2. Access to Care: Access to care is an important component of safeguarding the health of communities. This section should discuss health resources in a general way. Describe the availability of hospitals, clinics and private providers, and information about access to health car providers. This section may also discuss actual utilization of primary care and preventive health services, if the information is available. The Behavioral Risk Factor Survey (BRFSS) or the Expanded-BRFSS are also excellent sources of local data on access to health care and if available, should be included in the CHA. Discuss whether any of the following commonly-identified barriers exist and any subgroups disproportionately affected:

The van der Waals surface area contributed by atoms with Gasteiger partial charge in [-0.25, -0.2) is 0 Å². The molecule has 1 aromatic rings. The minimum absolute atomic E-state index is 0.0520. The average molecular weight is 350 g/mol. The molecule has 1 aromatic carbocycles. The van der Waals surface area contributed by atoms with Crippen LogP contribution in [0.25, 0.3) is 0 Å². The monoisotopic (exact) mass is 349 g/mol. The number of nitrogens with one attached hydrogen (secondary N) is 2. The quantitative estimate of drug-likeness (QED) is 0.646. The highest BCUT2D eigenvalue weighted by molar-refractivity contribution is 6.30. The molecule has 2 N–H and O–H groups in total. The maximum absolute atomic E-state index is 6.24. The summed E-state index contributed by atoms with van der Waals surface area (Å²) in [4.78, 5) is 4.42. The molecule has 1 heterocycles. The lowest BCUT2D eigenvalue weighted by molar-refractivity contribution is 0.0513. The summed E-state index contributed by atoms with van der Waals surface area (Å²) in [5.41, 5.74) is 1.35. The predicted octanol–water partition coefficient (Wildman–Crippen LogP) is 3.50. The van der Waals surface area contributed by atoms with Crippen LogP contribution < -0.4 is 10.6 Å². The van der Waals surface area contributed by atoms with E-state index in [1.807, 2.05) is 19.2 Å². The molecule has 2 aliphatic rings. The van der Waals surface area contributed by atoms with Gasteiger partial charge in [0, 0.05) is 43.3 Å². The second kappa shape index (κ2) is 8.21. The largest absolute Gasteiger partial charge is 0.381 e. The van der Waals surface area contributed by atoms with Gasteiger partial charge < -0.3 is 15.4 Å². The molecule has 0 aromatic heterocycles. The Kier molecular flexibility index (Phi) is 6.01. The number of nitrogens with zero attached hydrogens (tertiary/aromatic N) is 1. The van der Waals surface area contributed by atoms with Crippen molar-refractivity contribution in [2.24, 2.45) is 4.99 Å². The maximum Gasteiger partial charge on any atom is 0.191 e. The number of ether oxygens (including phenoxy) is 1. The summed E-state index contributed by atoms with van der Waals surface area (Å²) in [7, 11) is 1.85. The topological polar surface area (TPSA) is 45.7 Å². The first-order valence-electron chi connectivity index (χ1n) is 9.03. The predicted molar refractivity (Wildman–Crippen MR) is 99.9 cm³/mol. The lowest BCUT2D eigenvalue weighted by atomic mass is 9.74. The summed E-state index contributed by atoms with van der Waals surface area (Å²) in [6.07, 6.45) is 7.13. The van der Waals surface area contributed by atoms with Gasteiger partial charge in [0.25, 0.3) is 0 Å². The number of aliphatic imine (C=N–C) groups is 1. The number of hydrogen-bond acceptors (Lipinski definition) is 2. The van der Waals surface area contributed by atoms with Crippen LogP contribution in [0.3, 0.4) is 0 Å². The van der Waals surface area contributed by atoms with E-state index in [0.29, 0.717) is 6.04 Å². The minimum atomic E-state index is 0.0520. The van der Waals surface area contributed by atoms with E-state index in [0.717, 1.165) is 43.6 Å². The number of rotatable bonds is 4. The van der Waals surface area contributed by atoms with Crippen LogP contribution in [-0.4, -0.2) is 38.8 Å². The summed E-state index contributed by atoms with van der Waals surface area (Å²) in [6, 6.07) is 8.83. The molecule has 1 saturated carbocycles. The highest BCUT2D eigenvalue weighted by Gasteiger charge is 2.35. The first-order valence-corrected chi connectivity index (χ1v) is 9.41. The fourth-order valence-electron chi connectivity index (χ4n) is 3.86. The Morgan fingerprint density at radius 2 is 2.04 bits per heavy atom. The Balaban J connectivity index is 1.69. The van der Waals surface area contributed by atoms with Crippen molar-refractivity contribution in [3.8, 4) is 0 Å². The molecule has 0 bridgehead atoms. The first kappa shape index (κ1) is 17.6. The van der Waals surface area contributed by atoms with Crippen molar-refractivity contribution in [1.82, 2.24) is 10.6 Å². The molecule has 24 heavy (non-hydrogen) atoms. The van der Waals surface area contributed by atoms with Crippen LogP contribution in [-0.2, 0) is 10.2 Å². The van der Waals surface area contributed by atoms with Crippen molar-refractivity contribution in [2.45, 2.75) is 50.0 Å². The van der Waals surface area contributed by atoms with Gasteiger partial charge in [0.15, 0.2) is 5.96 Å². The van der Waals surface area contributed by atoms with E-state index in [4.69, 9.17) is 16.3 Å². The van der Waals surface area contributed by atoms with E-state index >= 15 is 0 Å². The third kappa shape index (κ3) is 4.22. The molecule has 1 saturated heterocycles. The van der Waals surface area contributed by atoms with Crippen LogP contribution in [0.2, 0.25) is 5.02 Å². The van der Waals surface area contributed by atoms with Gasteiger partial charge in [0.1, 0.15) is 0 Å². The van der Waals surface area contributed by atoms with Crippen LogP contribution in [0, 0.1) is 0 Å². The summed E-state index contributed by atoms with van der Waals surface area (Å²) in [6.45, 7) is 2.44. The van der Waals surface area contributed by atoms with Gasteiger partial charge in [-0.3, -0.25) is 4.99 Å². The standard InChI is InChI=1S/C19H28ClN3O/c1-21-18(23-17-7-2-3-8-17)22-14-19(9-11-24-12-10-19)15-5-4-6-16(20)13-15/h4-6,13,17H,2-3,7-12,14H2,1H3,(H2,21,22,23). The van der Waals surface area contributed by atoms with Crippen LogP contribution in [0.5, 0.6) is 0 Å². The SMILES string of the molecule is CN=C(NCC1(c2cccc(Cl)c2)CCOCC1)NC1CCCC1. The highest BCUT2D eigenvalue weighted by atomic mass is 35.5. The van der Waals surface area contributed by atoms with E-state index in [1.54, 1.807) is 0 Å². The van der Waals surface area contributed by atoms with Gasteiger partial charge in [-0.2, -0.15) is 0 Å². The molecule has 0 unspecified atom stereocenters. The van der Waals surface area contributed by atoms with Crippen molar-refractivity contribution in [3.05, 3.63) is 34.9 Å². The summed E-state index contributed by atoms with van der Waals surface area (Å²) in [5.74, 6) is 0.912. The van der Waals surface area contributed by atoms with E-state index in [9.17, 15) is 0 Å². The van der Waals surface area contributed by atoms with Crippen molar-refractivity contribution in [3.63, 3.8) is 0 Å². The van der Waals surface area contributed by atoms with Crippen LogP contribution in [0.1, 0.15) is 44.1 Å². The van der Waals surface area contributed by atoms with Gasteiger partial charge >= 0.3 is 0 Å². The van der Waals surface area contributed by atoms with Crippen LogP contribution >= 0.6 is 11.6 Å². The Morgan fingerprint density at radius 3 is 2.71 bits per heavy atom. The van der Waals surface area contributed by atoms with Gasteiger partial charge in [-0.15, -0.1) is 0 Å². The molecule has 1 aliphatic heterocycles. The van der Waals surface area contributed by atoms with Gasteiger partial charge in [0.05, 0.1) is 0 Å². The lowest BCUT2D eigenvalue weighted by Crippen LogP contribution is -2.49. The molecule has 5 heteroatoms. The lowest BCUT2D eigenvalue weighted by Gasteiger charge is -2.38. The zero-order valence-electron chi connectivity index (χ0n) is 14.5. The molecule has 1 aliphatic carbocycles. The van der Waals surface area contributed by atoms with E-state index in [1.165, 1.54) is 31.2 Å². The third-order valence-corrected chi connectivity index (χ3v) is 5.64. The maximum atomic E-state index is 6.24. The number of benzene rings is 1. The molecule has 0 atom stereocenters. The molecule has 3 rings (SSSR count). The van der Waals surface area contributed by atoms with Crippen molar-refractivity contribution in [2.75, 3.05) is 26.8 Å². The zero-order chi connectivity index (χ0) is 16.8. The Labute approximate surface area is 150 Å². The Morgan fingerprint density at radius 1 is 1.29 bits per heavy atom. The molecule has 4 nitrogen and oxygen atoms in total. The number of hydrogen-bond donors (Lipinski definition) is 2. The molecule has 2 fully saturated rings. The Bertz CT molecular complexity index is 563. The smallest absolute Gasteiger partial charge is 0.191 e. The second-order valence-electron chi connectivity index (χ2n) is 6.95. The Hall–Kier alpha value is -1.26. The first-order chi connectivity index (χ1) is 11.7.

1. Financial barriers - inadequate resources to pay for health care, inadequate insurance, Medicaid eligibility vs. Medicaid enrollment vs. access to providers.
    2. Structural barriers - insufficient primary care providers, service sites or service patterns.
    3. Personal barriers - the cultural, linguistic, educational, or other special factors that impede access to care.

    These data may be anecdotal or documented following an anecdote.

  3. Profile of Unmet Need for Services: Identify and discuss additions to and changes in services that will improve the health of the identified at-risk groups. Discuss which types of changes would best serve the target group (e.g., lower/no cost, better hours, transportation assistance, increase sensitivity to population in need, language, increased acceptance of Medicaid, and integration and/or co-location of services). Identify the gaps in services and their location (e.g., township, city or census tract). Discuss problems that might be encountered in providing these services. This identification of needed services may also serve as a blueprint for other providers in the pursuit of federal, state, and local financial support.

Section Four - Local Health Priorities